Indonesia, for example, will receive $20 billion of support from 10 IPG countries, two MDBs — World Bank and Asian Development Bank (ADB) — and CIF, divided into more than 50 funding packages, ranging from $700,000 to $1.7 billion. Vietnam’s $15 billion is similarly disjointed, with 11 IPG countries, ADB and CIF spreading their money over more than 40 financing facilities. In both countries’ cases, significant percentages of IPG funds are tied to projects with pre-conditions and/or identified pet projects tied to their access. Almost 20% of Vietnam’s JETP funds are earmarked for specific projects; in Indonesia, 55% have strings attached.
Most of this earmarked spending was identified long before each country came up with its current JETP investment plans. In some cases, projects were under discussion with donor countries before JETP even existed. As such, IPG countries are not really proposing new, additional funding. Regardless of the proposal vintage, each project or source of funding has special qualification processes and operational requirements that the beneficiary country must meet.
These pre-determined end uses particularly hurt Indonesia’s CIPP ambitions, which identifies 400 projects across generation, transmission, storage and other critical investments needed to affect the transition over the remainder of this decade. Only a few of these projects were part of IPG negotiations, meaning that most need to be newly considered. With more than half of the IPG funds already obligated, that leaves a majority of the CIPP projects without funding. Indonesian officials may need to return to IPG parties to pitch their list, potentially undoing previous agreements to make room for clearly identified priorities.
Some proposed IPG financing facilities are not directly provided to a JETP beneficiary country at all. In both the Vietnam and Indonesia proposals, the UK has pledged a $200 million mix of debt, equity and guarantees from a multi-donor entity called the Private Infrastructure Development Group (PIDG). The money is meant to fund new, privately developed infrastructure projects originated via PIDG’s appointed development company, InfraCo Asia, which may or may not succeed in finding, preparing and closing projects in each country.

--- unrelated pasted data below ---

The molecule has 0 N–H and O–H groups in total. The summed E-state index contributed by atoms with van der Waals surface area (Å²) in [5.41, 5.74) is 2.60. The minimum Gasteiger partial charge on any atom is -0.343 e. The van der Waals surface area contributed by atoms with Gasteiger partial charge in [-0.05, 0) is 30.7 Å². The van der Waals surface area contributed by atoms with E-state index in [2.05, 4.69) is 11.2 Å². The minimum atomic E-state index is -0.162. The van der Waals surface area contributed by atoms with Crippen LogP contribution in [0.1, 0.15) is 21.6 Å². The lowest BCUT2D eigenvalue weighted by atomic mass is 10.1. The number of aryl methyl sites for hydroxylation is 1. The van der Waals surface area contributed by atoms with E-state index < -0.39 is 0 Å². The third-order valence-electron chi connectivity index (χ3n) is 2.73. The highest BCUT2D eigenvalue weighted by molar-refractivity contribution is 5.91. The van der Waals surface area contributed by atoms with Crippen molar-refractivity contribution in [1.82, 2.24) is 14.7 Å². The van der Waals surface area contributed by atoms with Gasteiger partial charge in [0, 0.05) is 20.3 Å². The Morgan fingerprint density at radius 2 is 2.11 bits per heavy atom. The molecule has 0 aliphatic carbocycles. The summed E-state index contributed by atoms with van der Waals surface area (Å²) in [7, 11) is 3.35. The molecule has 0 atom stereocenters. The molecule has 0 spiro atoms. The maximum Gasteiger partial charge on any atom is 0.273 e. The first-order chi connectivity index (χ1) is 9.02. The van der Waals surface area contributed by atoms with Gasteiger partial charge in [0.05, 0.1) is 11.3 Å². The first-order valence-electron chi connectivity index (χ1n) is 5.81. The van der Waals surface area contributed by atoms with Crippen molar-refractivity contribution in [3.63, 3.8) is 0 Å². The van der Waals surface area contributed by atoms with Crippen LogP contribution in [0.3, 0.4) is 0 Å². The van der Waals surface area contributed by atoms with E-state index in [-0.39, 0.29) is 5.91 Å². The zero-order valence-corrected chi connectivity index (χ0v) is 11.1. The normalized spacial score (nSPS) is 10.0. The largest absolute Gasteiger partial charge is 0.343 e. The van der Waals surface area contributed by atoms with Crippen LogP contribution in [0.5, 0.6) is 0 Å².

In the case of IPG funding in Indonesia, the UK and U.S. have offered as much as $2 billion of guarantees to the World Bank that would extend the bank’s prudential credit limit to the country, an amount accounting for 20% of the IPG’s public support component under the Indonesia JETP. The guarantees will provide extra financial capacity beyond the bank’s traditional allocation limit for Indonesia country programs, an important detail since MDB partnerships with JETP countries cover a wide range of social and economic areas with equally high priorities like health, education, or agriculture.
However, it is not clear how the World Bank would leverage the UK and U.S. guarantee funds to entice larger amounts of private sector investment, if at all. To date, World Bank has favored traditional loans made directly to the sovereign, whether through bank-controlled projects or policy-based lending and has been resistant to offering partial risk guarantee products that could be used to cover private sector investments. (The World Bank’s systematic missed opportunity in using guarantee capacity was addressed by an IEEFA commentary earlier this year.)